If you are working with Spark, you will come across the three APIs: DataFrames, Datasets, and RDDs
RDD or Resilient Distributed Datasets, is a collection of records with distributed computing, which are fault tolerant, immutable in nature. They can be operated on in parallel with low-level APIs, while their lazy feature makes the spark operation to work at an improved speed. RDDs support two types of operations:
If you choose to work with RDD you will have to optimize each and every RDD. In addition, unlike Datasets and DataFrames, RDDs don’t infer the schema of the data ingested therefore you will have to specify it.
DataFrames is a distributed collection of rows under named columns. In simple terms, it looks like an Excel sheet with Column headers, or you can think of it as the equivalent to a table in a relational database or a DataFrame in R or Python. It has three main common characteristics with RDD:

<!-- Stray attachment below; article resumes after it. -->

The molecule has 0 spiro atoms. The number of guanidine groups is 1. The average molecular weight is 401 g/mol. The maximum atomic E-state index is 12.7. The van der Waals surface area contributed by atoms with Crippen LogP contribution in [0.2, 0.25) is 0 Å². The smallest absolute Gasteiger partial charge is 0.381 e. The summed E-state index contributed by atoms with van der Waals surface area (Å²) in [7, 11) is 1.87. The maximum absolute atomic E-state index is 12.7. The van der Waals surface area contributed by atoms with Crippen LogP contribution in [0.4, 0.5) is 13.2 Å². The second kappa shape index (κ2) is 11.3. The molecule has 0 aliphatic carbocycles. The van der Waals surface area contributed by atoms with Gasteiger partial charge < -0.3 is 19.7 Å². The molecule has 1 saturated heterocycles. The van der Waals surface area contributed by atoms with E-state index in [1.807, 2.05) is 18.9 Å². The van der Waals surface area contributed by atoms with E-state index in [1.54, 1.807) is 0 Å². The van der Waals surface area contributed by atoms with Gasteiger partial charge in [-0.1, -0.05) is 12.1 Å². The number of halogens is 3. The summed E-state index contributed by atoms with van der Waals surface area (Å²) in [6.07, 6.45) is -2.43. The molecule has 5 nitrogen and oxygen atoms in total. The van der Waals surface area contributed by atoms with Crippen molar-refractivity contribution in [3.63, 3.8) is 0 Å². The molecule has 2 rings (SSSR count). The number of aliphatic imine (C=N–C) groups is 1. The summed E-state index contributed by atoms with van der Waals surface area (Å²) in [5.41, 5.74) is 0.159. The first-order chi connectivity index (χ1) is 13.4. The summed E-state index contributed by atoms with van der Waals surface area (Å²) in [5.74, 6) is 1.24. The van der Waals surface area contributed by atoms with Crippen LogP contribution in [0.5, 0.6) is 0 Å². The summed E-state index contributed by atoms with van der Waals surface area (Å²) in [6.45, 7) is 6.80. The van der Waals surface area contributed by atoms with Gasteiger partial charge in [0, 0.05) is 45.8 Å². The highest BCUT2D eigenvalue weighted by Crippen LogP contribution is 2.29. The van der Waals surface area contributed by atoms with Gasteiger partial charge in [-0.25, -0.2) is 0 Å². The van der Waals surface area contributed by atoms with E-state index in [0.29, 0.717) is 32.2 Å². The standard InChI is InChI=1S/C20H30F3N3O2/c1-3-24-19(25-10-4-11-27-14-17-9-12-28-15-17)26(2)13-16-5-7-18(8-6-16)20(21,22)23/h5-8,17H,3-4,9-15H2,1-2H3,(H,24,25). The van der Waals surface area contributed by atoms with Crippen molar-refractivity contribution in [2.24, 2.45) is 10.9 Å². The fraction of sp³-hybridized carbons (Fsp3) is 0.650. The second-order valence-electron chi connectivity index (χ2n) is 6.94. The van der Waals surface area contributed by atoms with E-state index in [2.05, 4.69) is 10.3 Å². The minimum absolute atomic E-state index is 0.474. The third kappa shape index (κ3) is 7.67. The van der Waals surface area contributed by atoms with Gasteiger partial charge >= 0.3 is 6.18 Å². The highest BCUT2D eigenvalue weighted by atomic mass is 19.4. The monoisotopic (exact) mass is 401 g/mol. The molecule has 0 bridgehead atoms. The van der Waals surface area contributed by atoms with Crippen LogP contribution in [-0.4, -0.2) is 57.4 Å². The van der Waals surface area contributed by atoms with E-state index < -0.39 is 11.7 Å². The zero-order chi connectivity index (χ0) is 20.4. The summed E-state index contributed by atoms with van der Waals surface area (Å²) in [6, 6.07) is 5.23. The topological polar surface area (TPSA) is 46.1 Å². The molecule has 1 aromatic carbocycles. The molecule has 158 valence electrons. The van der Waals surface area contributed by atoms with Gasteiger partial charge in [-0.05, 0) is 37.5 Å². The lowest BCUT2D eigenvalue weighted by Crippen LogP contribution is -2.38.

In Spark DataFrames can be created in several ways:
The main drawback of DataFrame API is that it does not support compile time safely, as a result, the user is limited in case the structure of the data is not known.
A Dataset is a strongly-typed, immutable collection of objects that are mapped to a relational schema. A Dataset can be created using JVM objects and manipulated using complex functional transformations. Datasets can be created in two ways:
The main disadvantage of datasets is that they require typecasting into strings.